Back on the Street — I’m back to regular bike commuting again, which is really a better way to live.
It’s not that I wanted to stop but the demands of the cyclocross season were such that it required a lot of bike hauling to practice and such. That sounds a lot like the excuse of “I have to drive my kids around” I realize. Trust me, I’m not happy with it.
The truth is for much of the fall season I was able to do both. It’s just the last month or so that got dicey.
But this week I recommitted and broke out the Fat Rat for come urban pleasure. Since last winter I’ve added the Woodchipper bars rather than the straight bar. I hate straight bars. After some initial adjustments I think we’re getting it dialed in. It’s a comfortable — if not always fast — cruiser. And it can roll over and through about anything.
The return to the streets is always a re-education process and an interesting situation occurred that my urban bike instructor friends can give me some input upon.
I pulled up to the intersection of 12th and Grange the other day headed for Black Sheep Coffee. I was coming from 10th Street - one of my favorite thoroughfares as it’s smooth, cleared and a sharrow. The light was red so I pulled into the left turn lane. I was first in line. On my right was a police officer, going straight.
We waited for the light to the turn green. First the northbound traffic, including the lane turning west onto 12th was given the green. So we waited some more. Then the straight lane turned green going my direction, which meant the police officer could go. But my arrow stayed red. Clearly this meant that my bike did not trip the magnets that control the light mechanism. The stoplight didn’t think anybody was there so it remained red.
Having been through this many times, I just went.
The cop, however, rolled down his window and said to me “you’re running a red light.”
"It’s not going to turn," I said back, as he rolled out of range.
So, what’s the verdict?
I’m clearly in the right. I can’t get out of the lane if the light doesn’t turn and I have to follow traffic regs. Plus, the cop should know better.
So I’m back out there, in the cold and wind and snow. And loving it.
See you out there.

Back on the Street — I’m back to regular bike commuting again, which is really a better way to live.

It’s not that I wanted to stop but the demands of the cyclocross season were such that it required a lot of bike hauling to practice and such. That sounds a lot like the excuse of “I have to drive my kids around” I realize. Trust me, I’m not happy with it.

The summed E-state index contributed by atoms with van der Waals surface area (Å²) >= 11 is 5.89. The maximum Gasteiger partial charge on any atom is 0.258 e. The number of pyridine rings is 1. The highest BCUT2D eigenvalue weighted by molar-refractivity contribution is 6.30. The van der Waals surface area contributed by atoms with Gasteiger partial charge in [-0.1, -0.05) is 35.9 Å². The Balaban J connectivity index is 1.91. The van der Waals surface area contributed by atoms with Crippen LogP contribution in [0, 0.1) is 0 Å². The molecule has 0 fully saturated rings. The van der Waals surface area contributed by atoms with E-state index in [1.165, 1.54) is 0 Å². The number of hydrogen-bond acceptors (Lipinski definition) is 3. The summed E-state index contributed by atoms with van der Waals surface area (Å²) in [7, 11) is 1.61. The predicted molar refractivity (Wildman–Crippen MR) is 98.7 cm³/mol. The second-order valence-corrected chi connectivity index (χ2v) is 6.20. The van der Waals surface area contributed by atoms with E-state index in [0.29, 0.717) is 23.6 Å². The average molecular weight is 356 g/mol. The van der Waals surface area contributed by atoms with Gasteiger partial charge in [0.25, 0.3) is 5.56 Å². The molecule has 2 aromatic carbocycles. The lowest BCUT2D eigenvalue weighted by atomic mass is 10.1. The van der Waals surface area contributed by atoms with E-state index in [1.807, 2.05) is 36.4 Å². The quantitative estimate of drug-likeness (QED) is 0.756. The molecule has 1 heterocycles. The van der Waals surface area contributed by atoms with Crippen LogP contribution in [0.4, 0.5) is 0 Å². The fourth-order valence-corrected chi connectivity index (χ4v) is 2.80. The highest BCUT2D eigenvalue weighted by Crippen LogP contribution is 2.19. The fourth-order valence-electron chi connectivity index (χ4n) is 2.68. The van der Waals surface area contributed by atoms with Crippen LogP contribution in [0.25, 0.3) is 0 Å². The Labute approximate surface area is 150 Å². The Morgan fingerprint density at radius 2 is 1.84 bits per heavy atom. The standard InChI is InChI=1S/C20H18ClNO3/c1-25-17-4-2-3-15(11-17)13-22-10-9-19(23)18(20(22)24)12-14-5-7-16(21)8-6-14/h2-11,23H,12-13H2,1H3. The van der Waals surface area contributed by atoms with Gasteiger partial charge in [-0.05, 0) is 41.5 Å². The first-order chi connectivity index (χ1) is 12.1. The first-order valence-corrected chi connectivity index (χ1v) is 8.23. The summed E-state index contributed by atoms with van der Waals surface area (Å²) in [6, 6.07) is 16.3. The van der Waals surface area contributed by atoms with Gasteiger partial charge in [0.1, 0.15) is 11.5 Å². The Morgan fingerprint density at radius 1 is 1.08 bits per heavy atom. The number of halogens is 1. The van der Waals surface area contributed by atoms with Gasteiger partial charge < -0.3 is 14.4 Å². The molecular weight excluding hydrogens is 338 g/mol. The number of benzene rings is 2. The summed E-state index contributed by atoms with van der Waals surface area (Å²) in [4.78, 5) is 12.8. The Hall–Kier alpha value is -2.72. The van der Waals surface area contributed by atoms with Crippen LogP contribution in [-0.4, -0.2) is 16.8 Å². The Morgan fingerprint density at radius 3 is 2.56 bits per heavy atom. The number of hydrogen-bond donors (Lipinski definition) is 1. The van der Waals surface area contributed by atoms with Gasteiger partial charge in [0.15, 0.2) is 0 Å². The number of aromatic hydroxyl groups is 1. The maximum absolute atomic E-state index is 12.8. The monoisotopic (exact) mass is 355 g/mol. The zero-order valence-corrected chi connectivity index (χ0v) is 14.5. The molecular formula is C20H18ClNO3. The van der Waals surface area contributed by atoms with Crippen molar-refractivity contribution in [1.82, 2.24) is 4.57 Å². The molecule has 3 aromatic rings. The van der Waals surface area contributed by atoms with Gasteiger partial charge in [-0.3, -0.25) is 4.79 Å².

The truth is for much of the fall season I was able to do both. It’s just the last month or so that got dicey.

But this week I recommitted and broke out the Fat Rat for come urban pleasure. Since last winter I’ve added the Woodchipper bars rather than the straight bar. I hate straight bars. After some initial adjustments I think we’re getting it dialed in. It’s a comfortable — if not always fast — cruiser. And it can roll over and through about anything.

The return to the streets is always a re-education process and an interesting situation occurred that my urban bike instructor friends can give me some input upon.

I pulled up to the intersection of 12th and Grange the other day headed for Black Sheep Coffee. I was coming from 10th Street - one of my favorite thoroughfares as it’s smooth, cleared and a sharrow. The light was red so I pulled into the left turn lane. I was first in line. On my right was a police officer, going straight.

We waited for the light to the turn green. First the northbound traffic, including the lane turning west onto 12th was given the green. So we waited some more. Then the straight lane turned green going my direction, which meant the police officer could go. But my arrow stayed red. Clearly this meant that my bike did not trip the magnets that control the light mechanism. The stoplight didn’t think anybody was there so it remained red.

Having been through this many times, I just went.

The cop, however, rolled down his window and said to me “you’re running a red light.”

"It’s not going to turn," I said back, as he rolled out of range.

So, what’s the verdict?

I’m clearly in the right. I can’t get out of the lane if the light doesn’t turn and I have to follow traffic regs. Plus, the cop should know better.

So I’m back out there, in the cold and wind and snow. And loving it.

See you out there.

  1. mytzpyk said: Yes! I experienced that light the same way (except the cop) a few weeks ago.